BDR Pharma urges regulators to expedite manufacturing, marketing license process for remdesivir
The company informed that central and state regulatory authorities have carried out an inspection of its API manufacturing site in Vadodara, formulation facility likely to get inspected
Mumbai-based pharma firm BDR Pharmaceuticals has requested Indian drug regulators to expedite manufacturing and marketing license process of remedisivir, a potential drug for COVID-19 treatment.
The company recently signed a contract manufacturing agreement with Cipla for remedisivir.
Cipla is one of the six Indian generic pharma manufacturers who have signed non-exclusive voluntary licensing agreements with Gilead Sciences for its patented drug, Veklury (remdesivir).
Dharmesh Shah, CMD, BDR Pharmaceuticals said, “Amidst the chaos of the COVID-19 pandemic, remdesivir has created a ray of hope amongst the medical fraternity in the country and should be made available on a priority basis. The preliminary results seen in patients who were administered doses of this drug, obtained on ‘compassionate grounds’ from companies in India, have shown positive signs of recovery. This trend has urged medical practitioners to further prescribe this product for other patients who are critical. But, due to the lack of regulatory authorisations, companies are unable to manufacture the drug on commercial scales despite the know-how, resulting in shortage and unavailability. Therefore, we urge regulators to provide the perquisite authorisations for the manufacturing and marketing of this product as soon as possible to increase the accessibility and availability of this drug in the country.”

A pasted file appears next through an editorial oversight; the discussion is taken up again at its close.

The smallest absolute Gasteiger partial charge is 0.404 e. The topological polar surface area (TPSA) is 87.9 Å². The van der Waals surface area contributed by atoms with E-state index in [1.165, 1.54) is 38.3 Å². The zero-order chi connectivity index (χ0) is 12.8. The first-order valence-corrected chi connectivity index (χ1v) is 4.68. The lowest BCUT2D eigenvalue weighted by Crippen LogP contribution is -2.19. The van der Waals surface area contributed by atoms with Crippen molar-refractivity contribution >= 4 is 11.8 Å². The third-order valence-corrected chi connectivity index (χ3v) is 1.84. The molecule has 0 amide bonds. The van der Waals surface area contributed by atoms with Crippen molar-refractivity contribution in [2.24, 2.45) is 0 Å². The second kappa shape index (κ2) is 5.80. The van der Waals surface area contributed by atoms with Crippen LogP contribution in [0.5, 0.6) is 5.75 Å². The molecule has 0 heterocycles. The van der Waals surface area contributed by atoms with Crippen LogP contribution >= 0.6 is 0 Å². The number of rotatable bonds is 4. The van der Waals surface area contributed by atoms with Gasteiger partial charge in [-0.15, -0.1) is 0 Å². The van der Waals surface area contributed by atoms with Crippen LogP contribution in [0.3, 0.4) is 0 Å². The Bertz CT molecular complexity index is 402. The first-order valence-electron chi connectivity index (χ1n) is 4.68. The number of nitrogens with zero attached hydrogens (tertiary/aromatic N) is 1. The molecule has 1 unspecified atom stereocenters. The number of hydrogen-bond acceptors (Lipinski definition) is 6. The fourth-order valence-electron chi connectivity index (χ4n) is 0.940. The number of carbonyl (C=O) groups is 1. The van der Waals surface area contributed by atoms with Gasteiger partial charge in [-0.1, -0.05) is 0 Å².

He also informed that the company’s active pharma ingredients (API) facility in Vadodara which has the capabilities to produce remdesivir has been inspected by Central as well as State drug regulatory authorities on June 10-11. It is likely that in the coming week, the authorities will also carry the inspection of its finished formulation facility, which is again located in the Vadodara, he added.
He said, “We have submitted all the required data to the DCGI office related to our raw material manufacturing site and are waiting to hear from the authority.”
He also informed that the company has enough capacity to produce remedisivir raw material as well as finished formulations. It has the capacity to manufacture 11000 vials in each batch, and it takes three days to complete one batch.
Commenting on the market price of each remdesivir vial, he said, “This is not a time to make money, instead we should ensure drug availability in the market and it should reach each and every needy person in the world. Although we have not yet finalised the price of each vial, we can assure that it will be much cheaper than our neighbouring countries’ price.”